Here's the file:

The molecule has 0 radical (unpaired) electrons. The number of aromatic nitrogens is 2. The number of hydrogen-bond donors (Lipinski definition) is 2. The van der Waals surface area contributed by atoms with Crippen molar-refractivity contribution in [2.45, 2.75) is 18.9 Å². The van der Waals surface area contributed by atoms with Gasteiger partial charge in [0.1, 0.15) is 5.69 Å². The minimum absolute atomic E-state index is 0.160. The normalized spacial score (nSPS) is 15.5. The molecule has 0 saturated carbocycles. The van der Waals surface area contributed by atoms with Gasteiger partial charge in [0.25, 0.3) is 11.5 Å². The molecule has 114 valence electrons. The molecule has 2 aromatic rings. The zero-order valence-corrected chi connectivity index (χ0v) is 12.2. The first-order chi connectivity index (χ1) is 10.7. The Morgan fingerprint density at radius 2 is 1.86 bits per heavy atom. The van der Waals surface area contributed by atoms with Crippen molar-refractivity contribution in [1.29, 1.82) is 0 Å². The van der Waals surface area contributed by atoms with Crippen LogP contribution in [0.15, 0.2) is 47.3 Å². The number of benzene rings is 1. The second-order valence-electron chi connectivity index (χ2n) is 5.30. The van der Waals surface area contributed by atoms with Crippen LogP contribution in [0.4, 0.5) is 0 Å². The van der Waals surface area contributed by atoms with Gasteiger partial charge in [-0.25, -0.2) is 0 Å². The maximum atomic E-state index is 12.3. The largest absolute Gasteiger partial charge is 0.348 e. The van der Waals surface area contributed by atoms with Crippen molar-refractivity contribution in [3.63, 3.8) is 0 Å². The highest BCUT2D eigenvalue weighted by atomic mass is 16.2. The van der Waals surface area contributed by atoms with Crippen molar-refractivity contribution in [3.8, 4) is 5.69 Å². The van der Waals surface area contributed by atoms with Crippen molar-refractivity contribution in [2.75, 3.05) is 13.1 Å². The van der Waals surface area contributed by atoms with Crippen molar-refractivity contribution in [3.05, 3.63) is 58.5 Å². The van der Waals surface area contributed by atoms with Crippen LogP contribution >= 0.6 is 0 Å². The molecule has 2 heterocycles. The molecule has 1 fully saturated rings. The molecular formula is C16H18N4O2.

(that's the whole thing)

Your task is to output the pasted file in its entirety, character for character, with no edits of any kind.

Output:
The molecule has 0 radical (unpaired) electrons. The number of aromatic nitrogens is 2. The number of hydrogen-bond donors (Lipinski definition) is 2. The van der Waals surface area contributed by atoms with Crippen molar-refractivity contribution in [2.45, 2.75) is 18.9 Å². The van der Waals surface area contributed by atoms with Gasteiger partial charge in [0.1, 0.15) is 5.69 Å². The minimum absolute atomic E-state index is 0.160. The normalized spacial score (nSPS) is 15.5. The molecule has 0 saturated carbocycles. The van der Waals surface area contributed by atoms with Gasteiger partial charge in [0.25, 0.3) is 11.5 Å². The molecule has 114 valence electrons. The molecule has 2 aromatic rings. The zero-order valence-corrected chi connectivity index (χ0v) is 12.2. The first-order chi connectivity index (χ1) is 10.7. The Morgan fingerprint density at radius 2 is 1.86 bits per heavy atom. The van der Waals surface area contributed by atoms with Crippen molar-refractivity contribution in [1.29, 1.82) is 0 Å². The van der Waals surface area contributed by atoms with Crippen LogP contribution in [0.15, 0.2) is 47.3 Å². The number of benzene rings is 1. The second-order valence-electron chi connectivity index (χ2n) is 5.30. The van der Waals surface area contributed by atoms with Crippen LogP contribution in [0.4, 0.5) is 0 Å². The van der Waals surface area contributed by atoms with Gasteiger partial charge in [-0.25, -0.2) is 0 Å². The maximum atomic E-state index is 12.3. The largest absolute Gasteiger partial charge is 0.348 e. The van der Waals surface area contributed by atoms with Crippen molar-refractivity contribution in [3.63, 3.8) is 0 Å². The highest BCUT2D eigenvalue weighted by atomic mass is 16.2. The van der Waals surface area contributed by atoms with Crippen molar-refractivity contribution in [3.8, 4) is 5.69 Å². The van der Waals surface area contributed by atoms with Crippen molar-refractivity contribution in [2.75, 3.05) is 13.1 Å². The van der Waals surface area contributed by atoms with Crippen molar-refractivity contribution in [3.05, 3.63) is 58.5 Å². The van der Waals surface area contributed by atoms with Crippen LogP contribution >= 0.6 is 0 Å². The molecule has 2 heterocycles. The molecule has 1 fully saturated rings. The molecular formula is C16H18N4O2.